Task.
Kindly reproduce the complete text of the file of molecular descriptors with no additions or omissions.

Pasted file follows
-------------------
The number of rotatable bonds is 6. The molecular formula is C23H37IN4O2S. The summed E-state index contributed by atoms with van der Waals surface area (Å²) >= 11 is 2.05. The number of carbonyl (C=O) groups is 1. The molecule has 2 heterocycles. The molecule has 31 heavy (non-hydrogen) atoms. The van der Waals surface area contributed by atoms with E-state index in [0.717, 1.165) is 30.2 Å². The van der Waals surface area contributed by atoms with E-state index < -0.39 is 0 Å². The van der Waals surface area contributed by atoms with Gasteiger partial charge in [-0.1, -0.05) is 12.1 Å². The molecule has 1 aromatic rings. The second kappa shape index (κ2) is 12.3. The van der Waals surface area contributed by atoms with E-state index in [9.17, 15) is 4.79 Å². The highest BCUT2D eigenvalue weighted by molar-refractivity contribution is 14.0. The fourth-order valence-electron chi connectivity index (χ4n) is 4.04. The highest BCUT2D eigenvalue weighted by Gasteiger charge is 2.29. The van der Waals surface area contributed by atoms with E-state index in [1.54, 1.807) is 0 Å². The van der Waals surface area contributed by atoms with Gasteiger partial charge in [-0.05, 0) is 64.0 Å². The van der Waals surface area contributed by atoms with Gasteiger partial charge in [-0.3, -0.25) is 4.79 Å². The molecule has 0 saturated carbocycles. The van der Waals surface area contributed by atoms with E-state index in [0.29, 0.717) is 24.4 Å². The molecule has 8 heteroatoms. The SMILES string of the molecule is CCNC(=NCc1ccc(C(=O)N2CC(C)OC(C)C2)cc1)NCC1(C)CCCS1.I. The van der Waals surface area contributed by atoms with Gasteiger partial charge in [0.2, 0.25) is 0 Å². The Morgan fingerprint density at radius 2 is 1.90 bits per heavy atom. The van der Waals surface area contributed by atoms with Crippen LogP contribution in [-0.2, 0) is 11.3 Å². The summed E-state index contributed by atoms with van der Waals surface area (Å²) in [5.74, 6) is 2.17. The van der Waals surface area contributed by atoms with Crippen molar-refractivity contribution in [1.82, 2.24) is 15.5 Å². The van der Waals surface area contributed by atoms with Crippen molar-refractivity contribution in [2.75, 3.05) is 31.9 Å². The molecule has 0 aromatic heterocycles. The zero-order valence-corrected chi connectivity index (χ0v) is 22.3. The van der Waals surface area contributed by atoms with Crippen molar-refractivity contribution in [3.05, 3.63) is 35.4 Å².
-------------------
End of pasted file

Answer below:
The number of rotatable bonds is 6. The molecular formula is C23H37IN4O2S. The summed E-state index contributed by atoms with van der Waals surface area (Å²) >= 11 is 2.05. The number of carbonyl (C=O) groups is 1. The molecule has 2 heterocycles. The molecule has 31 heavy (non-hydrogen) atoms. The van der Waals surface area contributed by atoms with E-state index in [0.717, 1.165) is 30.2 Å². The van der Waals surface area contributed by atoms with E-state index < -0.39 is 0 Å². The van der Waals surface area contributed by atoms with Gasteiger partial charge in [-0.1, -0.05) is 12.1 Å². The molecule has 1 aromatic rings. The second kappa shape index (κ2) is 12.3. The van der Waals surface area contributed by atoms with E-state index in [9.17, 15) is 4.79 Å². The highest BCUT2D eigenvalue weighted by molar-refractivity contribution is 14.0. The fourth-order valence-electron chi connectivity index (χ4n) is 4.04. The highest BCUT2D eigenvalue weighted by Gasteiger charge is 2.29. The van der Waals surface area contributed by atoms with E-state index in [1.54, 1.807) is 0 Å². The van der Waals surface area contributed by atoms with Gasteiger partial charge in [-0.05, 0) is 64.0 Å². The van der Waals surface area contributed by atoms with Gasteiger partial charge in [-0.3, -0.25) is 4.79 Å². The molecule has 0 saturated carbocycles. The van der Waals surface area contributed by atoms with E-state index in [0.29, 0.717) is 24.4 Å². The molecule has 8 heteroatoms. The SMILES string of the molecule is CCNC(=NCc1ccc(C(=O)N2CC(C)OC(C)C2)cc1)NCC1(C)CCCS1.I. The van der Waals surface area contributed by atoms with Gasteiger partial charge in [0.2, 0.25) is 0 Å². The Morgan fingerprint density at radius 2 is 1.90 bits per heavy atom. The van der Waals surface area contributed by atoms with Crippen LogP contribution in [-0.2, 0) is 11.3 Å². The summed E-state index contributed by atoms with van der Waals surface area (Å²) in [5.74, 6) is 2.17. The van der Waals surface area contributed by atoms with Crippen molar-refractivity contribution in [1.82, 2.24) is 15.5 Å². The van der Waals surface area contributed by atoms with Crippen molar-refractivity contribution in [2.75, 3.05) is 31.9 Å². The molecule has 0 aromatic heterocycles. The zero-order valence-corrected chi connectivity index (χ0v) is 22.3. The van der Waals surface area contributed by atoms with Crippen molar-refractivity contribution in [3.05, 3.63) is 35.4 Å².